I played each match that Saturday and Sunday afternoon after delivering the New York Times to a hundred or more classmates each morning. Being that ours was a residential college, the students lived in multi-story dormitories on campus. As a result, delivering the papers meant stomping through the mud on days like the one in this recollection and then climbing the stairs of each building in order to drop the paper at the students’ dorm-room doors. On Sundays, I found inspiration under the weight of the weekend edition by recounting lines from freshman English class. In that course, we studied Plato and Woolf. In hindsight, Seneca might have been more apropos.

“Through being challenged virtue becomes greatly strengthened.”[1]

The rain eased but continued throughout the match, all but eliminating any ball-handling-skill advantages. The match instead hinged on the balance of power in the trenches, known in rugby as “the scrum.” Each side was strong, but as the match ground on, it became more and more a “battle of wills.” I remember as if it were yesterday the final drive of the final match, the feel of the pitch under my feet as I straighten my back, drive with my legs and act out my best modern-day Archimedes. It replays in my mind in slow motion, as the player-coach at the “Number Eight” position steers the scrum by degrees, like a battleship, our legs providing the propulsion. There is something timeless about engaging arm-in-arm in organized sport in which equal but opposing forces act until the “weak link in the chain” on one side gives way.

After the match, the player-coach would turn to me in a voice just loud enough for me to hear above the clamor of the beer hall and say, “Given the weather conditions today, we may very well have been better.” He did not elaborate further – better than the opposing team, or better than an alternative team we might have fielded that day – as no explanation was needed. I may never have been a sports star, but that day, with the rain-soaked soil caked on my cleats, I earned my keep on that team, and for that fleeting moment, I like to think I made the team a better one.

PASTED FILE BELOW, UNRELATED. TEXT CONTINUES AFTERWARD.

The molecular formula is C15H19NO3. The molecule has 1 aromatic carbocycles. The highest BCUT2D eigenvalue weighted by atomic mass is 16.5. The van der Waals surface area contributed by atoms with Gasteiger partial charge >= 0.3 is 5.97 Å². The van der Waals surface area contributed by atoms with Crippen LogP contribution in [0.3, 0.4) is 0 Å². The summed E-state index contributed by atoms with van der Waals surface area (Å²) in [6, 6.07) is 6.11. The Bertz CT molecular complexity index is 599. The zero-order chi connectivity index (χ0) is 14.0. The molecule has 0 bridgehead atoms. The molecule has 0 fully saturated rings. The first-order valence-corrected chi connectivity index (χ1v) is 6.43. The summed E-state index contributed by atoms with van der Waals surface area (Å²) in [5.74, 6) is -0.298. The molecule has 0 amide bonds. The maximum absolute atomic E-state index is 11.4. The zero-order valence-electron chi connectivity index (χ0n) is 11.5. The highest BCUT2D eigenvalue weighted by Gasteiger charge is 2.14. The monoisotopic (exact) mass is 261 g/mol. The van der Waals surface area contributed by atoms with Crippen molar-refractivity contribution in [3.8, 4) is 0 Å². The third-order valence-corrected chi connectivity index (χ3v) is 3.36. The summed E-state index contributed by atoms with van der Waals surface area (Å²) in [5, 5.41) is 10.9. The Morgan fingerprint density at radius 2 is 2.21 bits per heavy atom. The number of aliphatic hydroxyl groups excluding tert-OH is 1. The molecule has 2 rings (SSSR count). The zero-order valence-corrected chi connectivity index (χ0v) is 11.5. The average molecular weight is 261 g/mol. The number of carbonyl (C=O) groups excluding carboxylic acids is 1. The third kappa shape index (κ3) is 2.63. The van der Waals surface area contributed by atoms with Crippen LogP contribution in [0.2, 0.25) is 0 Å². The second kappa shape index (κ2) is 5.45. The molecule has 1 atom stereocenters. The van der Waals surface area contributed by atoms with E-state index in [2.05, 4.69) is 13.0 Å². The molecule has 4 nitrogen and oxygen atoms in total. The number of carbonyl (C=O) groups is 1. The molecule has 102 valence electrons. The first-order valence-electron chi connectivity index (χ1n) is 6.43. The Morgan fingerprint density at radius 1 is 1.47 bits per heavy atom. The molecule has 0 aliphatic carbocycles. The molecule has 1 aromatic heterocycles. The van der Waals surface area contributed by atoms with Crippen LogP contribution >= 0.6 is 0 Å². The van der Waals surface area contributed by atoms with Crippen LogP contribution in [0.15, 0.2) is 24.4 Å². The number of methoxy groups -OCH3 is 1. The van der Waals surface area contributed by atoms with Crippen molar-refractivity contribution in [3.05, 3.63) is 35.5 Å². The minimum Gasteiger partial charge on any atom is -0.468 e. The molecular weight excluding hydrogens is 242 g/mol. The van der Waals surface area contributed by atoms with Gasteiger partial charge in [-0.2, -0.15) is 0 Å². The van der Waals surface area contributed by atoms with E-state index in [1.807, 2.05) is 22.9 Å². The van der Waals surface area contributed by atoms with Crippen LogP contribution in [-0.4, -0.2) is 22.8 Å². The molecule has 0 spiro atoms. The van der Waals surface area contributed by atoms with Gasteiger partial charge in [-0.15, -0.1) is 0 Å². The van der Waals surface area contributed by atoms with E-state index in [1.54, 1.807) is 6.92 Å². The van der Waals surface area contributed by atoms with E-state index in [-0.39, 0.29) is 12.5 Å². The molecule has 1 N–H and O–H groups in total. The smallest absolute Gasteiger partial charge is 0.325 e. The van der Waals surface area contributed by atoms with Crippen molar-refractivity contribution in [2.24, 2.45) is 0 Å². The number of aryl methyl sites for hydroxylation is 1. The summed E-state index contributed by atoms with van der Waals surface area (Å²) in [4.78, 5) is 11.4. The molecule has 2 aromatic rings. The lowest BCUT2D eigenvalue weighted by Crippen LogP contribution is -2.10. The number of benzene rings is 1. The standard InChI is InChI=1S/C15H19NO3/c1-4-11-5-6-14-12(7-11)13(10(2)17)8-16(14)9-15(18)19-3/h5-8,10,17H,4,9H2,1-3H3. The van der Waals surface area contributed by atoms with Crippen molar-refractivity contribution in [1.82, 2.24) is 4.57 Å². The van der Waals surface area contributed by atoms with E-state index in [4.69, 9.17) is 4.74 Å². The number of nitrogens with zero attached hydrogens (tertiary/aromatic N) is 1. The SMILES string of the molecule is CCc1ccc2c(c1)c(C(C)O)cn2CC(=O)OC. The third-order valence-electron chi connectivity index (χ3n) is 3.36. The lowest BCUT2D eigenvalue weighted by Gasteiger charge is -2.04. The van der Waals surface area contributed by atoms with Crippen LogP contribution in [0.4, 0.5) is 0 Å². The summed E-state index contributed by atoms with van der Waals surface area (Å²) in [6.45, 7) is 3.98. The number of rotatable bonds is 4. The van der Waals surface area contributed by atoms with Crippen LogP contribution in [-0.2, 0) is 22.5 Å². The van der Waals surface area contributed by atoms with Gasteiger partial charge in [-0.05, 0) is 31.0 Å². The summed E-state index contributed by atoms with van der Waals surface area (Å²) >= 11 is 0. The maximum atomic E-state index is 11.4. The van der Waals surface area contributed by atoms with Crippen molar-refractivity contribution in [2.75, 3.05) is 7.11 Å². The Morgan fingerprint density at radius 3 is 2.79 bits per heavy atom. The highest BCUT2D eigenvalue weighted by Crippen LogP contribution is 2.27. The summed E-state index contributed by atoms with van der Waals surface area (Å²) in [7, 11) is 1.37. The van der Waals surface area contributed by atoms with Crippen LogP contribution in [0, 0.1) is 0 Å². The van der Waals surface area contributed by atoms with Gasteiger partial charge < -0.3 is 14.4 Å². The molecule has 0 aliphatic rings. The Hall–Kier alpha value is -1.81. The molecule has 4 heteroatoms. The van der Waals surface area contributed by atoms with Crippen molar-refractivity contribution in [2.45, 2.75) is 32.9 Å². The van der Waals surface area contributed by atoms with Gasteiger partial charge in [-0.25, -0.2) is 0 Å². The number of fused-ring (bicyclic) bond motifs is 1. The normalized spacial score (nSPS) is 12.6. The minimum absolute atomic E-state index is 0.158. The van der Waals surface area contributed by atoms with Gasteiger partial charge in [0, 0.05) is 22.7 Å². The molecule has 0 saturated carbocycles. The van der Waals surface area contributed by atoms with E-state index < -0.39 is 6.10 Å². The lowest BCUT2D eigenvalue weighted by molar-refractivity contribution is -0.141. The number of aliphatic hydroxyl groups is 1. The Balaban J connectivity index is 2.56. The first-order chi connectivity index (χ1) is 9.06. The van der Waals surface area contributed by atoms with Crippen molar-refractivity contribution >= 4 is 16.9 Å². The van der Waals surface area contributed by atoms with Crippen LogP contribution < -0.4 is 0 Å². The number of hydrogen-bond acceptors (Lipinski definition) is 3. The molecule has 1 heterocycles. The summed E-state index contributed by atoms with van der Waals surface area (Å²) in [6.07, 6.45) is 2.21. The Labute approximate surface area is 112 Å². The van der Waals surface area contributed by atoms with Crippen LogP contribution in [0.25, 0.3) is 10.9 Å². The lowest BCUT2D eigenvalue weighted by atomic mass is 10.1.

Better, perhaps, than we might have been under a sun-soaked spring sky. Better than the opposing team in that final match, and as fortune would have it, better enough to win the tournament.

After delivering the Sunday papers, finishing the tournament and celebrating the win, I stomped through the mud back to my shared apartment and tapped out an article about the tournament for the school paper on the typewriter an older sibling had handed down to me as a high school graduation gift.

I made a commitment to myself that night before washing off the mud and collapsing. I would not “talk the talk,” without also “walking the walk.” One need not be a sports star in order to make effective use of the player-coach model as an approach to work and life.

Play Ball

Find someone you trust to be your financial player-coach. The greatest value in doing so may be in how he or she steers you, little by little, toward a financial position that is, for lack of a better word, better.


[1] Seneca, Epistles as cited in the essay “Of Cruelty,” by Michel de Montaigne, Charles Cotton-W. Hazlitt Translation, Edited by Blanchard Bates of Princeton University, Random House, New York, 1949.